And while protests against Chinese mining operations in other Tibetan-populated regions of China have frequently been suppressed, a united action by 5,000 Driru-area Tibetans in May 2013 brought a halt to mining on a local sacred mountain, though three area residents were later sentenced to long terms in jail for their role in the protest.
Targeting monasteries and the young
Authorities appear now to have targeted Driru monasteries as centers of resistance to Chinese controls, and to fear the county’s educated young as promoters of Tibetan cultural and national identity.
As early as 2012, many of Driru’s monasteries were closed when monks resisted efforts by government work teams to monitor and restrict their daily affairs. Others were left open, but were closely watched.
In November 2013, Chinese security forces surrounded key religious establishments, raiding monks’ quarters and the homes of monks’ families, seizing computers, mobile phones, and other belongings. Meanwhile, monks studying at Buddhist institutions in neighboring regions were recalled for political indoctrination.
On Nov. 23, three monks from Driru’s Tarmoe monastery were detained while on vacation in Lhasa. One, Geshe Ngawang Jamyang, who had studied for 19 years in a monastery in India and may have been viewed with particular suspicion, was later beaten to death by police.
Returning the monk’s body to his relatives, police warned family members that they too would be killed if they discussed his death with anyone.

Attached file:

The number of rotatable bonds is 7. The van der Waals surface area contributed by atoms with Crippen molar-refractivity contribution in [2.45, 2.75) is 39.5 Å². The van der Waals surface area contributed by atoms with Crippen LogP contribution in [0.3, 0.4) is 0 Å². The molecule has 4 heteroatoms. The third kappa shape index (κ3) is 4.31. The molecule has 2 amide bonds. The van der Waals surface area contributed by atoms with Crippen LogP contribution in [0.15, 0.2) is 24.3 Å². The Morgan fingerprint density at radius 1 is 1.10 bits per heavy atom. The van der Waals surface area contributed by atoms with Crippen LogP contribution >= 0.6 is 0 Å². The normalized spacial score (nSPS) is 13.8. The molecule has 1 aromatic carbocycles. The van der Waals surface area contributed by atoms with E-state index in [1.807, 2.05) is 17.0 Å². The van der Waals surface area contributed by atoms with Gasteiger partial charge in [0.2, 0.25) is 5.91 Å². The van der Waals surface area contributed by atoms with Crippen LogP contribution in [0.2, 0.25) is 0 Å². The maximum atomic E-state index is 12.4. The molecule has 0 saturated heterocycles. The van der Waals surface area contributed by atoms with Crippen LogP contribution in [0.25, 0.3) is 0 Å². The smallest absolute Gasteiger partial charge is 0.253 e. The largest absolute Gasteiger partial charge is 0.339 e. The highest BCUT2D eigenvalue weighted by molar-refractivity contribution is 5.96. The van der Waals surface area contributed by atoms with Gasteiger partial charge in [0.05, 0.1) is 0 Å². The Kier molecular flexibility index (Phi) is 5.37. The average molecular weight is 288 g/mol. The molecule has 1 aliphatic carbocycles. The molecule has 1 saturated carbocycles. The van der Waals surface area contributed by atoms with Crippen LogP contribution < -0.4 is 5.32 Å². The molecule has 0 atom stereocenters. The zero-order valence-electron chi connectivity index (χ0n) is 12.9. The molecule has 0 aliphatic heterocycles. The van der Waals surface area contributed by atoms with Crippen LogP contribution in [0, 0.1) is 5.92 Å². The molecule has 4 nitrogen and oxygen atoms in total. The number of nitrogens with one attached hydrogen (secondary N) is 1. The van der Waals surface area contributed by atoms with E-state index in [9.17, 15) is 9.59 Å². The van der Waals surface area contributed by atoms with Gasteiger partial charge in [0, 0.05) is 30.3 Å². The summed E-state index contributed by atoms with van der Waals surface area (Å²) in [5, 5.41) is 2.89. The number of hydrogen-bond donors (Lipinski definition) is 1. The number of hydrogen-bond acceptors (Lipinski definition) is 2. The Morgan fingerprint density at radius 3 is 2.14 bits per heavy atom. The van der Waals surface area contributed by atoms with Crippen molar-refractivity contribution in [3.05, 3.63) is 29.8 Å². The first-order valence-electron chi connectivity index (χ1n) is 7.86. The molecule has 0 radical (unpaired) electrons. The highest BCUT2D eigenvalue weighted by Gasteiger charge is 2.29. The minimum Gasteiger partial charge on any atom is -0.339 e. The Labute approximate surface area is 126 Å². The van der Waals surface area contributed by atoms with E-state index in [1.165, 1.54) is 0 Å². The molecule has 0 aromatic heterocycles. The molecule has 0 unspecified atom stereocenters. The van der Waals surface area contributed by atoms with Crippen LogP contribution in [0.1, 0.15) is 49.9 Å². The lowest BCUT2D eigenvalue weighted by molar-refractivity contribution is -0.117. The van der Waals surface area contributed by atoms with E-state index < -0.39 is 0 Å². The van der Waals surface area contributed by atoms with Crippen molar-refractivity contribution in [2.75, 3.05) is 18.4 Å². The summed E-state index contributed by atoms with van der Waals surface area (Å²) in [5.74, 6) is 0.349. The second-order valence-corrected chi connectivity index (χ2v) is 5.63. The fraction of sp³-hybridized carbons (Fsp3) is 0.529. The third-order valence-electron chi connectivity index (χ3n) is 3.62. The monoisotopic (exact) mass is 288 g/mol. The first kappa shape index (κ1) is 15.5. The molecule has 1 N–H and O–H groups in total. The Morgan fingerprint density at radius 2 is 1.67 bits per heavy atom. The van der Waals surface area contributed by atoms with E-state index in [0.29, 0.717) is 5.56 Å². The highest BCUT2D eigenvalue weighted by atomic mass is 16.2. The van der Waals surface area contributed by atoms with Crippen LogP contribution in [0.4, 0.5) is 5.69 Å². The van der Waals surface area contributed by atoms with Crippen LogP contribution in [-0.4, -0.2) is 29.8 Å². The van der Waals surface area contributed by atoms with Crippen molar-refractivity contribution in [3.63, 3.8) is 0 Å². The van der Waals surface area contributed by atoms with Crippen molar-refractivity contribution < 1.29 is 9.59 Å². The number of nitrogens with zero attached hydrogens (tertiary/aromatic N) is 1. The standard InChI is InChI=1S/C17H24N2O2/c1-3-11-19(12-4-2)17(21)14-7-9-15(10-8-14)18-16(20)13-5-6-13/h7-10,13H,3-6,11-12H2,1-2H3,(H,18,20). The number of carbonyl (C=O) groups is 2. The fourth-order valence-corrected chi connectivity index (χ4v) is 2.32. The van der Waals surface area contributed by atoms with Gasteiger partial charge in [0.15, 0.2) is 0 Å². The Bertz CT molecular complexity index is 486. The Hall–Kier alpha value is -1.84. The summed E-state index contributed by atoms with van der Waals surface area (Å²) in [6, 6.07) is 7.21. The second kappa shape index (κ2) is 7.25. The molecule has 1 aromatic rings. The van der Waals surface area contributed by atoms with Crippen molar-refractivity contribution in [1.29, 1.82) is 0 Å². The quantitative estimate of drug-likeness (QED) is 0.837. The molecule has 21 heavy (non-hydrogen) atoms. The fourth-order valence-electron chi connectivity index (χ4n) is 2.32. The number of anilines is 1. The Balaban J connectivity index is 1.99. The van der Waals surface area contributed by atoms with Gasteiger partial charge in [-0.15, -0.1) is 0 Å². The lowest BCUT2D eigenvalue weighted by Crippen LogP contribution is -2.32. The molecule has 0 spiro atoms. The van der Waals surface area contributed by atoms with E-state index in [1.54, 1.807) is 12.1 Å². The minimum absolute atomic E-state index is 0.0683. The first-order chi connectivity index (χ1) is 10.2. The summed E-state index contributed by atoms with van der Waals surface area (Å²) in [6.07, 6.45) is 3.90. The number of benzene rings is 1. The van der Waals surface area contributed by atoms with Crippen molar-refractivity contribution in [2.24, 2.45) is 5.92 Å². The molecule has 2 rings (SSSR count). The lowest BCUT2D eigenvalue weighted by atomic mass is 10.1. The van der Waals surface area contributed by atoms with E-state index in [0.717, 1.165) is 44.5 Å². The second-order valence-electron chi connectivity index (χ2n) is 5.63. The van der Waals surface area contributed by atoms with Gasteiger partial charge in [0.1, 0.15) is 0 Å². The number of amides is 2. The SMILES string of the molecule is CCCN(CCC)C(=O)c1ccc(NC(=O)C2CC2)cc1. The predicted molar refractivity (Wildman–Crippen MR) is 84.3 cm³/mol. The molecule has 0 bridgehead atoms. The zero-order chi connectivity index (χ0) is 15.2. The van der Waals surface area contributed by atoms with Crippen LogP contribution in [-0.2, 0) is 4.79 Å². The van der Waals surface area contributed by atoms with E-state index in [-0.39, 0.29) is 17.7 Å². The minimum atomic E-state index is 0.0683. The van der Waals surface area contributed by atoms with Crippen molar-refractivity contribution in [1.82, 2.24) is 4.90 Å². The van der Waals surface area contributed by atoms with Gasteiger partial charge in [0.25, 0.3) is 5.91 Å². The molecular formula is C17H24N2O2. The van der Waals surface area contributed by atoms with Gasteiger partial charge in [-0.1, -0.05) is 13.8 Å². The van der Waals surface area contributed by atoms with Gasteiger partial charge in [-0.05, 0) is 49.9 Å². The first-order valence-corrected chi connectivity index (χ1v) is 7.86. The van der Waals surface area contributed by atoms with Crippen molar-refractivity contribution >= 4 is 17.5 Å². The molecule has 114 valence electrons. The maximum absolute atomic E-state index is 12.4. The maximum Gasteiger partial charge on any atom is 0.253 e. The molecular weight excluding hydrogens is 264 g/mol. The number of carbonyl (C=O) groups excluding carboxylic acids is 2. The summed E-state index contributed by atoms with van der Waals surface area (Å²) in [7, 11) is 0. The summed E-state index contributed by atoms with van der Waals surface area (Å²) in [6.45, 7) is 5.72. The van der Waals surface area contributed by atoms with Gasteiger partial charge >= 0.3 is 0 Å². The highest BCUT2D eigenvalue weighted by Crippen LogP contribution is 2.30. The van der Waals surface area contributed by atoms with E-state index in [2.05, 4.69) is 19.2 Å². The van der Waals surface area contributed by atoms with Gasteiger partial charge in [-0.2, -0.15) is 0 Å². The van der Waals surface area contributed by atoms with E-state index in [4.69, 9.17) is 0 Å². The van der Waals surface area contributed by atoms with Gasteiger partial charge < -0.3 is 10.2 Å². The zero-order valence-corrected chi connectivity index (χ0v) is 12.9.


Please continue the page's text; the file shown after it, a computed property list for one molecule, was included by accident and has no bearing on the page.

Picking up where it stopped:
At least a dozen Driru-area monks are believed to be among the thousand or so county residents now believed held in area detention centers.
Chinese security forces have also targeted for detention Driru county’s younger and better-educated residents, many of whom have organized debates and public teachings on the importance of Tibetan language, culture, and religion.
Some of those taken into custody have been as young as 16. And while some have been held only briefly and were released after paying a fine, others have been beaten.
Seen as leading efforts to promote Tibetan cultural and national identity, writers and singers have been made particular targets, with some charged formally for “anti-state activities,” and have been handed long terms in jail.
A total of 125 Tibetans living in China have set themselves ablaze to date in self-immolations challenging Beijings’s rule in Tibetan areas, with almost all of these occurring in Tibetan-populated regions of China’s Sichuan, Qinghai, and Gansu provinces.
Only a few of these burnings have taken place in the TAR, and of the eight that have, four occurred in Driru during October and November 2012.
Following the death of the last protester—Tseyang, 27, who set himself on fire on Nov. 7—a group of seven Driru residents planned to burn themselves together, but their plan was detected and the group fled arrest.
Two were captured by police, and five threw themselves into a river and drowned.
Though protests challenging China’s rule continue almost daily in other Tibetan-populated regions, Beijing appears to regard Driru as a special case.
Columbia University Tibet expert Barnett sees China’s actions in Driru as “an attempt to try to contain dissent to a specific area … almost to make it a local ethnic issue, as if they see Driru people as a different community, a different group—even a subgroup different from other Tibetans.”
Foreign journalists are denied access to Driru, and because of strict controls on the flow of information from the area, it is impossible to know for certain how many county residents have been detained, jailed, or killed.
At the end of December, reports reached Radio Free Asia that three young Driru-area Tibetans—two of them in their teens—had been detained by police for burning the Chinese flag and that three more area monasteries had been closed.
Reported by Karma Dorjee for RFA's Tibetan Service. Translated by Karma Dorjee. Written in English by Richard Finney.